BAC: Tell us about your business…What do you do? How long have you been doing this? How did you learn the trade?
HANNAH: At the beginning of 2011 I launched my business, Hannah’s Ideas in Wood, at the Buyers Market of American Craft (now known as the American Made Show) – the largest American made trade show in the country. I design and create accessories made from solid cherry wood, sustainably harvested and local to Pennsylvania. Since the beginning of the business I’ve collaborated with my father, Jonathan Simons (of Jonathan’s Spoons www.woodspoon.com), learning from his 35+ years of experience designing and making spoons. I work out of a studio attached to my home in Bryn Athyn. I have an online store through my website (www.hannahsideasinwood.com), through Etsy, and I sell my work to about 150 stores across the United States.
BAC: What is it like owning and running a business? What are some of the challenges you face?
HANNAH: A lot of aspects of running my own business can be both a blessing and a curse. I love being able to create my own schedule, but it also means I have to keep motivated to get things done, and even if the clock says the day is over, I may still have more work to do. There is always more that I can learn, and more that I can do to help the business grow. I spend time researching how to effectively manage social media for small businesses, how to create a website, how to take better product photos, and the list keeps going. It keeps things interesting, and I like working on all aspects of the business. It can also be difficult to keep up with everything, and when things fall through the cracks, it’s my responsibility to sort things out.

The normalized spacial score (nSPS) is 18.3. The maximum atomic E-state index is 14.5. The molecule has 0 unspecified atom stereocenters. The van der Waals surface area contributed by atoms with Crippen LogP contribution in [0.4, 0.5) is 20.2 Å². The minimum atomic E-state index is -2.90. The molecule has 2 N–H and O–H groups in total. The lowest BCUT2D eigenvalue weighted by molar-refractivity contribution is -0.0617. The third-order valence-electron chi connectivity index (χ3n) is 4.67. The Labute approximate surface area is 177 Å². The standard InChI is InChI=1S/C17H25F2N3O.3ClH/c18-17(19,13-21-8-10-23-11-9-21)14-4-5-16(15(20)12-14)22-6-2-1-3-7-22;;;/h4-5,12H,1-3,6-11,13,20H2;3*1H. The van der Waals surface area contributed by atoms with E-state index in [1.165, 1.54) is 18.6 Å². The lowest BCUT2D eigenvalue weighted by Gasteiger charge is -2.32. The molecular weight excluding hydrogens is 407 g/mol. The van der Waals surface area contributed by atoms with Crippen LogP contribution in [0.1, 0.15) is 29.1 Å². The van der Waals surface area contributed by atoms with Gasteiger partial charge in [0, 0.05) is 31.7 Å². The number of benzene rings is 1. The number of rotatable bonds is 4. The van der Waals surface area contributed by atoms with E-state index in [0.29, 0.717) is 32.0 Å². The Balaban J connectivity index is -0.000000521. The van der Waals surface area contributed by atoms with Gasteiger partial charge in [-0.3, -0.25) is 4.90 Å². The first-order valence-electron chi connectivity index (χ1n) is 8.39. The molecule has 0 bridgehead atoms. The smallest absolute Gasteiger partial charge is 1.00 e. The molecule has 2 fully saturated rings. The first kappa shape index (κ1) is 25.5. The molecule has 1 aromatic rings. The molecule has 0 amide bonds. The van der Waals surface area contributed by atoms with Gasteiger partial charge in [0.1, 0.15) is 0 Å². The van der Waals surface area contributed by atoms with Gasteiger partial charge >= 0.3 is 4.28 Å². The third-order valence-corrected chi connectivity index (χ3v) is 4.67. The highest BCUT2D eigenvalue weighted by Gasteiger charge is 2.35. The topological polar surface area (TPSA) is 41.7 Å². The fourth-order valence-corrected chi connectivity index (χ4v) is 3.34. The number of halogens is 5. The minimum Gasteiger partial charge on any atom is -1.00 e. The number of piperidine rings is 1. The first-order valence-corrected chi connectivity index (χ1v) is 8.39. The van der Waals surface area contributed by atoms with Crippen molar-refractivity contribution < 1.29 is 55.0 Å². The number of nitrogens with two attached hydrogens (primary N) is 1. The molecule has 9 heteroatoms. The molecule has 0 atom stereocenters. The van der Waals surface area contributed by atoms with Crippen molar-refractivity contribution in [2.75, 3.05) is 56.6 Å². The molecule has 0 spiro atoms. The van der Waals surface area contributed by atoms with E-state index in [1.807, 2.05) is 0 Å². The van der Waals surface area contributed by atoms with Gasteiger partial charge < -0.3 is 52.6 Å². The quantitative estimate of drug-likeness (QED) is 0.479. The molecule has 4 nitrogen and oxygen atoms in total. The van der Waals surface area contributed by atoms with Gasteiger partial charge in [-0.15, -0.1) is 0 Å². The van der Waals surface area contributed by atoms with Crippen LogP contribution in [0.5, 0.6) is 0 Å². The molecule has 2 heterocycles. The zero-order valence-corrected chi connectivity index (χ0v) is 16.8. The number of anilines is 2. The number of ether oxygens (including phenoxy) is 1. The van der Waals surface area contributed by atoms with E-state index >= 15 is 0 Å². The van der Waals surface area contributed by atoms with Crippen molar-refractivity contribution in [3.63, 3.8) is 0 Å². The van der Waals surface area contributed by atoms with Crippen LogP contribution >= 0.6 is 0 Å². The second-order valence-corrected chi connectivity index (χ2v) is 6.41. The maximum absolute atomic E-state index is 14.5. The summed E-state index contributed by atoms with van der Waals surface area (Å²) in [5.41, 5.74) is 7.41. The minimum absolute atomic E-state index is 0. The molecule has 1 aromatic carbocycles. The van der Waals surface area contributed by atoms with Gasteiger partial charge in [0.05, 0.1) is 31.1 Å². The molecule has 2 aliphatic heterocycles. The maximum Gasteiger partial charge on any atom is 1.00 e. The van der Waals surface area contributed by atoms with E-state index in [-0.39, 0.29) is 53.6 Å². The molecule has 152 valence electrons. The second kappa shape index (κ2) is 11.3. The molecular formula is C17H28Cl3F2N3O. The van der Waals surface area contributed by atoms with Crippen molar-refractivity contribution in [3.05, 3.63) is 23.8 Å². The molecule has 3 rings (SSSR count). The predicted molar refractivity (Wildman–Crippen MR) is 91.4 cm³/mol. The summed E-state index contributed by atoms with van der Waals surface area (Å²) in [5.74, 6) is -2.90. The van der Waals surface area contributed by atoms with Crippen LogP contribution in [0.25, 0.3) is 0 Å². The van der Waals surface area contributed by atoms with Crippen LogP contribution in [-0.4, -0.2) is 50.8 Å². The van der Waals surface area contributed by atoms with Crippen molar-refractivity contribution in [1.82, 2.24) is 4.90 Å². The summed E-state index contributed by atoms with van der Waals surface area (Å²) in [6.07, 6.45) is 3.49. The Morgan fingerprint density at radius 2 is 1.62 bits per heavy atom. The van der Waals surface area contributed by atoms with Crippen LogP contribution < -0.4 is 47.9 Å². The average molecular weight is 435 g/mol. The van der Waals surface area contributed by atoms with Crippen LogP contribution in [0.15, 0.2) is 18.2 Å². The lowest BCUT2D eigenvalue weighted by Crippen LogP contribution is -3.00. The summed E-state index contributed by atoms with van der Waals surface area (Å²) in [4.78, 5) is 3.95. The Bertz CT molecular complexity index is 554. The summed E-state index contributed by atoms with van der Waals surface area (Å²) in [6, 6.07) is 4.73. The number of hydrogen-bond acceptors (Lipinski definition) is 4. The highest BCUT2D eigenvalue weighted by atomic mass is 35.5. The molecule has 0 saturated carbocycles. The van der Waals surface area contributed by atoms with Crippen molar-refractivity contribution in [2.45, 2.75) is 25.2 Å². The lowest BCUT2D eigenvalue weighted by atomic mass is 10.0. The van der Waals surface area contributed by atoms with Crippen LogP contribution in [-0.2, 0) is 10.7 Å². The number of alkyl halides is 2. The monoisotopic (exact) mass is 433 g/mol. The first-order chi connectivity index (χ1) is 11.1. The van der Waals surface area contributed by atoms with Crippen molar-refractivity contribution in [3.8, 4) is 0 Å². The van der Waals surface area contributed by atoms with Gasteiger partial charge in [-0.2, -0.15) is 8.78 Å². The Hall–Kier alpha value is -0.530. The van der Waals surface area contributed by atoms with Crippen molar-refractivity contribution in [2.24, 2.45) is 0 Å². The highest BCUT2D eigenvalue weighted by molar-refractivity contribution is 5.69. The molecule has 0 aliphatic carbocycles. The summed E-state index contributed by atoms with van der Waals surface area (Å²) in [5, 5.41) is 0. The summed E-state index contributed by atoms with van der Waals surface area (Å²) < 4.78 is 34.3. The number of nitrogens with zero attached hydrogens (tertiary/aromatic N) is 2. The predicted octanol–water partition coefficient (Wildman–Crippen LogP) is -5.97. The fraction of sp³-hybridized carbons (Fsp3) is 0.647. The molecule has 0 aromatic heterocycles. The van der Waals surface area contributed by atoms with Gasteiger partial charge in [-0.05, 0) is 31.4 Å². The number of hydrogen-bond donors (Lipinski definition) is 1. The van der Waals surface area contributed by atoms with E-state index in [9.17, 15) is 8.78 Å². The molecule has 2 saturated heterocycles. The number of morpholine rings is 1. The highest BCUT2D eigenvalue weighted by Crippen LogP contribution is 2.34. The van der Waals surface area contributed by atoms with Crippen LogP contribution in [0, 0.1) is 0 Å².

BAC: Are there any new or exciting plans for the business?
HANNAH: This past summer I actually moved into a larger studio space in my very own house! It has allowed me to expand, and run more efficiently. Being able to more consistently keep up with the pace of orders means that I can begin to focus more time and energy on new designs.
BAC: How do you think BAC helped prepare you for what you’re doing now? What was the most important thing you learned while at BAC?
HANNAH: As a student I appreciated that the BAC community encouraged students to think about who they wanted to be as whole people, not just what job they want to do. I’ve always loved the Swedenborgian teaching that religion is how you live your life – not just what you believe. I like maintaining those principles in my business. I do not have the personality to be a lawyer or a doctor, but I can help create things that are ethically made from start to finish, and add functional beauty to people’s lives.